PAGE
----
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Assessing the Marketing for Rural India

Assessing the Marketing for Rural India

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Published by: monu_85 on Mar 06, 2010
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Assessing the Marketing for Rural India
Dr. Venkatesh Tamlurkar
Faculty Member
ICFAI School of Marketing Studies
4th Floor, Astral Heights, Road No.1, Banjara HillsHyderabad-500 034
In 2005, Hindustan Lever Limited had a contribution of Rs. 5,000 crore from therural market that was a whopping 50 percent of its total sales turnover. Anotherlarge corporate house LG Electronics that had a total turnover of Rs. 4500 crore hada share of 55 percent from the rural and semi-urban market. With such kind of contribution from the rural India, corporate houses perceived great opportunity inthe rural markets and tapped the countryside to enlarge their market share.Rural marketing is the much talked about subject for the business establishments –especially the FMCG and the consumer durable industry. A large number of companies have made a big headway by focusing themselves on rural markets. Itproved to be an opportunity rather than a problem for the marketers to concentrateon rural markets and the poor. Many of them who had earlier ignored this segmentdue to lot of investment requirements and low returns have again started forayinginto it and targeted the rural masses. They attempted all the feasible approaches tosell the products to the rural consumers that met their lifestyles and living standards.Several large companies like HLL, ITC, Coca-Cola, LG, Britannia, Philips, Colgate-Palmolive etc., penetrated aggressively into the rural markets and spent heavily inthe rural areas. Some of them even invested money to create separate sales andmarketing teams exclusively for rural markets. They also appointed specialistagencies who could advise them on rural marketing.But all said and done, how far were the companies successful in offering theirproducts to the rural consumers? This remains a big question for the management of these corporate houses. Most of the products purchased by the rural masses were attimes used for some unusual purposes other than what they were basically made ormanufactured for. Like the Godrej hair dye is used by the rural consumers forapplying on their buffaloes to make them look immaculate black before displaying inthe market for sale. Of course, if viewed optimistically, this in one way gave scopefor the companies to market their product in an innovative way and also push up thesales figures further. But what about the fundamental purpose for which it wasmanufactured? There is no correlation between the kind of usage of the product andthe application of the marketer's strategies. It is a disproportionate to the extensiveresearch that a company usually does before entering a new market or launching anew product and the outcome it expects. This also gives scope to raise a query tothe marketer whether he had properly assessed his marketing strategies and thebasic requirements of the customers before planning his strategies. The company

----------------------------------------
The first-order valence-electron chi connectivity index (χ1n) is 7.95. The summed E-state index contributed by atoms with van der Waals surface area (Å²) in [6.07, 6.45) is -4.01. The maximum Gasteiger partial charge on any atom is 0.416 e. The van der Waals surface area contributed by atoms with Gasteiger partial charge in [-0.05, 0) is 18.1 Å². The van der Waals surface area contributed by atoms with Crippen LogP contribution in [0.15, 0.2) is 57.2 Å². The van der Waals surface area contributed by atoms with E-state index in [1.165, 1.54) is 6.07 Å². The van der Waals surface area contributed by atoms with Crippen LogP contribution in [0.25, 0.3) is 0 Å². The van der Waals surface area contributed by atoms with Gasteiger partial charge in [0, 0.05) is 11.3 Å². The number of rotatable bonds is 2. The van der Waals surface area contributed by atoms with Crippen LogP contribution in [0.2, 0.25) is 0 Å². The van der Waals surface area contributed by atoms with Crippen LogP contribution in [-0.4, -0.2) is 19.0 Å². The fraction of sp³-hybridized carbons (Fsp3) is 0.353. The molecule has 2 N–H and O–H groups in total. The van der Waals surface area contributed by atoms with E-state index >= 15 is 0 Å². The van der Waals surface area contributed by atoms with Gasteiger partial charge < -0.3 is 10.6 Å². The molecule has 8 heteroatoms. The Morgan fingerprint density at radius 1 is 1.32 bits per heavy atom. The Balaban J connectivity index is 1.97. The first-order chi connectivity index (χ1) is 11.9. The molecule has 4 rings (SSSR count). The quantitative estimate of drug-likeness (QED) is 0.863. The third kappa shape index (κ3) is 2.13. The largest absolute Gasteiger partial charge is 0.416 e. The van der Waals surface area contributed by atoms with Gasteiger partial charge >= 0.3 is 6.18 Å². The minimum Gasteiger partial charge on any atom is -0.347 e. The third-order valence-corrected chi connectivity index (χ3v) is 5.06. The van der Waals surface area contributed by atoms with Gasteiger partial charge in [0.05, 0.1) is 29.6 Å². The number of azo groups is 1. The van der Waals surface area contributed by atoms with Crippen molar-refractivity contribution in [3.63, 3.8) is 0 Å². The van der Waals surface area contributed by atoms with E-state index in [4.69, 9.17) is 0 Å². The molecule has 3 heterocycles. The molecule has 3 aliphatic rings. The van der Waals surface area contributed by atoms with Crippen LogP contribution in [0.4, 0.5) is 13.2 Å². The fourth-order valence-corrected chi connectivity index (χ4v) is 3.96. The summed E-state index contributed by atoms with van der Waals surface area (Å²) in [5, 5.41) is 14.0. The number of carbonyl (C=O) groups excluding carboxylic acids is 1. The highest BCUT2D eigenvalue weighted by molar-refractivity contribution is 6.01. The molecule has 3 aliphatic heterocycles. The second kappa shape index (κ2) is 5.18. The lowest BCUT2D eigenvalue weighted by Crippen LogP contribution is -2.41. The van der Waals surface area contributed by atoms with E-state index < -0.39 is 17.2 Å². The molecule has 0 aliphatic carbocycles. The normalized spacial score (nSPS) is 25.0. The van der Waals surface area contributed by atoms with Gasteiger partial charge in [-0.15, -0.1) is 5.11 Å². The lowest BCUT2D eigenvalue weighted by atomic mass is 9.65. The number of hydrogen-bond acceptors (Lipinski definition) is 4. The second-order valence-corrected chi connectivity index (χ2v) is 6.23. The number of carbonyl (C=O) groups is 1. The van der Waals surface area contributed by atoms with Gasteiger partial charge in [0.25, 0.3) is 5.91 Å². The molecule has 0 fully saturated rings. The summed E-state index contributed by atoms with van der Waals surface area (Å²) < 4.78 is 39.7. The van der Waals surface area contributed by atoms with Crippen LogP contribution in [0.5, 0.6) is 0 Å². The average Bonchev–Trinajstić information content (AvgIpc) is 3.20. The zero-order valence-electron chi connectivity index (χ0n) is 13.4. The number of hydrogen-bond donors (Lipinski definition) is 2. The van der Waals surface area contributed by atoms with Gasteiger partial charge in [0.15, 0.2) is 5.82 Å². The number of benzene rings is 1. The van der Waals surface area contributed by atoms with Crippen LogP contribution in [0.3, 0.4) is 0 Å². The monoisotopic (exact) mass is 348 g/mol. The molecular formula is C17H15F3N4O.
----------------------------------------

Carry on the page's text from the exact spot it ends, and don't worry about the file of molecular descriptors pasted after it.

needs to analyze this aspect before it proceeds further with dumping the products onrural consumers and thinks of capturing the rural market in a big way by any means.
The Rural Market Scenario:
The rural markets offered a huge potential to the business houses because of theirenormous spread and rising consumer demands. Around the world, over 4 billionpeople survived in rural areas that came to more than 60 percent of the totalpopulation. In India also, the ratio of rural to urban population was slightly higherthan the world's ratio with 70 percent of them living in rural areas. They domiciled innearly 6,27,000 villages spread over 3.2 million sq. km. This growing affluence alongwith good monsoon and the increased agriculture output, increased the totaldisposable income of rural consumers to 58 percent with two-third of middle incomehouseholds being in the rural market. About 40 percent of the graduates coming outof Indian Universities were from rural areas. As they are eager to earn more and livebetter, their aspirations are similar to the urban youth. It is predicted by industryanalysts that by 2009 – 10, the urban households are projected to grow by 4 percentwhile rural households are expected to grow by 11 percent. If the rural income roseby 1%, then the buying power would correspondingly increase by about Rs. 10,000crore. The colour televisions, refrigerators, air-conditioners and microwaves havebecome a household sight in villages and small townships that was long thought of as a luxury and domain of urbanites.However, rural India had its own set of problems like illiteracy, early childhoodmarriages, lack of access to birth control measures, poverty etc., that wereinterdependent on each other. There are also large numbers of daily wage earnersand most of the people depended on vagaries of monsoon. Inadequate infrastructurelike non-availability of gas supply, frequent power cuts, improper sanitary conditions,inaccessible areas were the other common sight of rural areas.